A key element in the liability picture is the fact that 80 percent of the fuel reserves held by Big Carbon can’t be burned without pushing global temperatures well beyond the tipping point for climate catastrophe—yet stock markets use those reserves in valuing energy companies. But if legal action—or the threat of it—suddenly makes clear that hidden costs negate much or all of the value of these energy assets, then capital—especially pension funds and other institutional investors—may migrate to greener pastures.
All of which could be a big part of the answer to the question, raised by Chris Hayes in The Nation in “The New Abolitionism,” as to how Big Carbon might give up its trillions in fuel reserves.
One way of understanding how much global liability Big Carbon might face is the heated struggle in this country over the “social cost of carbon” (or SCC) an estimate of climate-change related economic damages per ton of carbon emissions. The SCC, which puts a price on the impact of sea level rise, flooding, crop damage, increases in wildfires and infectious disease, among other consequences, plays a central role in the Environmental Protection Agency’s regulations on domestic carbon emissions, which are to be unveiled Monday.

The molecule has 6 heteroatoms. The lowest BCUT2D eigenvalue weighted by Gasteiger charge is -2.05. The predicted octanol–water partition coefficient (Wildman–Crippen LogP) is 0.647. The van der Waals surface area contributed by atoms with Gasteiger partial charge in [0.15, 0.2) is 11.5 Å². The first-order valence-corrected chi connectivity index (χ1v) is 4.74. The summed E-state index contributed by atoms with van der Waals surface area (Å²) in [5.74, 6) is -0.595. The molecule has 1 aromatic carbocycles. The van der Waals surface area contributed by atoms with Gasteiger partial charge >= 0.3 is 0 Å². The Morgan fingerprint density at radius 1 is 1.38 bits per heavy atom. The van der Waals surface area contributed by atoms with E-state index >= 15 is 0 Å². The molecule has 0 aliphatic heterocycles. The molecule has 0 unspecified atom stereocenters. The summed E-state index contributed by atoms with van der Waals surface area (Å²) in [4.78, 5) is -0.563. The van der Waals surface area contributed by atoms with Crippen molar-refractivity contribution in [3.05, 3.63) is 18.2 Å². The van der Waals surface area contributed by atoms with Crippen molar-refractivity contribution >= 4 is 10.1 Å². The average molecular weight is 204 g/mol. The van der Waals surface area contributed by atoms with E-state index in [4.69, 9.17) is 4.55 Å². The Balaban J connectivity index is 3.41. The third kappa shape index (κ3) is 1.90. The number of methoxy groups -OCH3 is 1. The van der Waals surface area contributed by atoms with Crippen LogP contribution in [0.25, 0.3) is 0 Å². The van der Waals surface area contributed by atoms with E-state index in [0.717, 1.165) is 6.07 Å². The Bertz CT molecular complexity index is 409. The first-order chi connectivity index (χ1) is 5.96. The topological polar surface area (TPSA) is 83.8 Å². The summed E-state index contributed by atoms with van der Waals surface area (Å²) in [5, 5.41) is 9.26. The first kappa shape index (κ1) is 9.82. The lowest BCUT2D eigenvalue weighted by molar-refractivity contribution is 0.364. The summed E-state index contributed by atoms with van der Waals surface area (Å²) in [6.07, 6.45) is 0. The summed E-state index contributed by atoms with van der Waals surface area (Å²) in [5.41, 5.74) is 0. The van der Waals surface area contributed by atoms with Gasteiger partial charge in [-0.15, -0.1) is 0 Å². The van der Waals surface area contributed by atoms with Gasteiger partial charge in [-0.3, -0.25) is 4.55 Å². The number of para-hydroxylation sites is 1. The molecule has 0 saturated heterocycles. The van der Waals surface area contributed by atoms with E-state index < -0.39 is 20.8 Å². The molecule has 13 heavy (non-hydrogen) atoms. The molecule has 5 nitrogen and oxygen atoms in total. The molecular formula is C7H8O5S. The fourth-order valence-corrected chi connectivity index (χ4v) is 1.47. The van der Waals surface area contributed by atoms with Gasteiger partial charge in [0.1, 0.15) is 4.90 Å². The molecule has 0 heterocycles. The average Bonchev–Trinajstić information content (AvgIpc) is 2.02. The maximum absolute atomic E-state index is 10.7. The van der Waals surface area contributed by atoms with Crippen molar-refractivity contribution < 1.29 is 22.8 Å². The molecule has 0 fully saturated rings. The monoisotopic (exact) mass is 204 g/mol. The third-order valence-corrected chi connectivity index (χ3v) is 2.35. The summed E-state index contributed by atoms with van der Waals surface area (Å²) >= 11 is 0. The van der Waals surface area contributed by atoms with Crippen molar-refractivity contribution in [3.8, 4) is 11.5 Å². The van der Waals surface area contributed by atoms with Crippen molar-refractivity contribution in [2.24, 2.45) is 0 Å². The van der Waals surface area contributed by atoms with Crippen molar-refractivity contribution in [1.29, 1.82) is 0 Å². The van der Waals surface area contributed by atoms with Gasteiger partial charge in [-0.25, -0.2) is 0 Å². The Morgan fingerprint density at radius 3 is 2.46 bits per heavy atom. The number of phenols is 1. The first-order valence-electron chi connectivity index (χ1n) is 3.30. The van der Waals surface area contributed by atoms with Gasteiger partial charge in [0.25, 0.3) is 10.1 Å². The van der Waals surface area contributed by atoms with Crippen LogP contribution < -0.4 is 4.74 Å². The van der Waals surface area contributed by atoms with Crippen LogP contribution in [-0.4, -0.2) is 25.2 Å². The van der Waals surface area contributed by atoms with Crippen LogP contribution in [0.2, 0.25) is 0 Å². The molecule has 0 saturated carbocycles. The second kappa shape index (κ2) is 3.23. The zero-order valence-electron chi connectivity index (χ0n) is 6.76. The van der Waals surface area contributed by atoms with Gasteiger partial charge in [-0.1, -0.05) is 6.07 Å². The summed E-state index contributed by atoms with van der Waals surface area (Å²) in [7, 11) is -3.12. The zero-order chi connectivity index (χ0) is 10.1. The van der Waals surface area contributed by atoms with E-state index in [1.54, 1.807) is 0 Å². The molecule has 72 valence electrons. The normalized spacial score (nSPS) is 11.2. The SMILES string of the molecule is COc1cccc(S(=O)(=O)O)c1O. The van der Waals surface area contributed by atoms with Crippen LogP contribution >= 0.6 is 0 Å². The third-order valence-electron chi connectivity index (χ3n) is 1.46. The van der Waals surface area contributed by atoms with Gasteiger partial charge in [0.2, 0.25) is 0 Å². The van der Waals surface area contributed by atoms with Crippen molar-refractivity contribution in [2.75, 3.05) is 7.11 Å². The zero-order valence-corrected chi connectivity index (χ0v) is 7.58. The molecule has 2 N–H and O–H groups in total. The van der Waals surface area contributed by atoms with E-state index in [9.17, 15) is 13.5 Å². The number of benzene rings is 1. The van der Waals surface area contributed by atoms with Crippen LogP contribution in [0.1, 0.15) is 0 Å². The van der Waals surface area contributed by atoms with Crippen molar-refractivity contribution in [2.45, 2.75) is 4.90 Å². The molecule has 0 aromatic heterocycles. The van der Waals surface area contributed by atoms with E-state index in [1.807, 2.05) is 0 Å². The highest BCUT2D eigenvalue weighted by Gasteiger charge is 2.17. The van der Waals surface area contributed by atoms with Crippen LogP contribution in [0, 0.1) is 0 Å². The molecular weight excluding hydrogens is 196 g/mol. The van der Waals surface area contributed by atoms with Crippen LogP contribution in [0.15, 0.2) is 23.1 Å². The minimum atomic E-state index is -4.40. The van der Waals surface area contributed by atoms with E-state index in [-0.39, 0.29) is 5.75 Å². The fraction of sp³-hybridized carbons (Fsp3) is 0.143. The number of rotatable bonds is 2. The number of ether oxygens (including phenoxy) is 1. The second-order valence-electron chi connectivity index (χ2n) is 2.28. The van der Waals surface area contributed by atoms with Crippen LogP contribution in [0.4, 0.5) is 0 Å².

Despite a furious counter-offensive by the fossil fuel industry, the federal Office of Management and Budget late last year cited improved scientific modeling in a drastic upward revision of the social cost of carbon to $12 per ton of emissions from $7 in the most optimistic climate model and to $129 from $81 in the most pessimistic scenario. These numbers will play directly into everything from new efficiency standards for microwave ovens to how much carbon coal-fired power plants can emit.
Indeed, coal has become the most urgent target for lawsuits or regulation. Far and away the most destructive fossil fuel, coal accounts for 43 percent of greenhouse gas emissions. Yet the industry is growing with astronomical speed, with the capacity of coal-fired plants increasing by 35 percent since the 2005 Kyoto Protocol, while financing for coal mining has tripled since 2008.
But there is a thin end to the coal wedge: Recent research found that since 2005, this wrongheaded expansion has been funded almost entirely by a group of twenty banks, the top four of which are America’s biggest commercial banks.
Not surprisingly, coal companies, which by and large do nothing but mine coal, see any reliance on the social cost of carbon as a direct threat to their existence and have led the fight against it. But for the banks, coal is just an investment, one their research departments have long warned has dangers. All of which may leave the industry isolated and highly vulnerable.
Some legal theorists say if legal action does come, a revised SCC may become a worldwide metric for just how much Big Carbon has hidden from investors and the public. And how vulnerable it may be to a sudden change of fortune in the courts—and in the court of public opinion.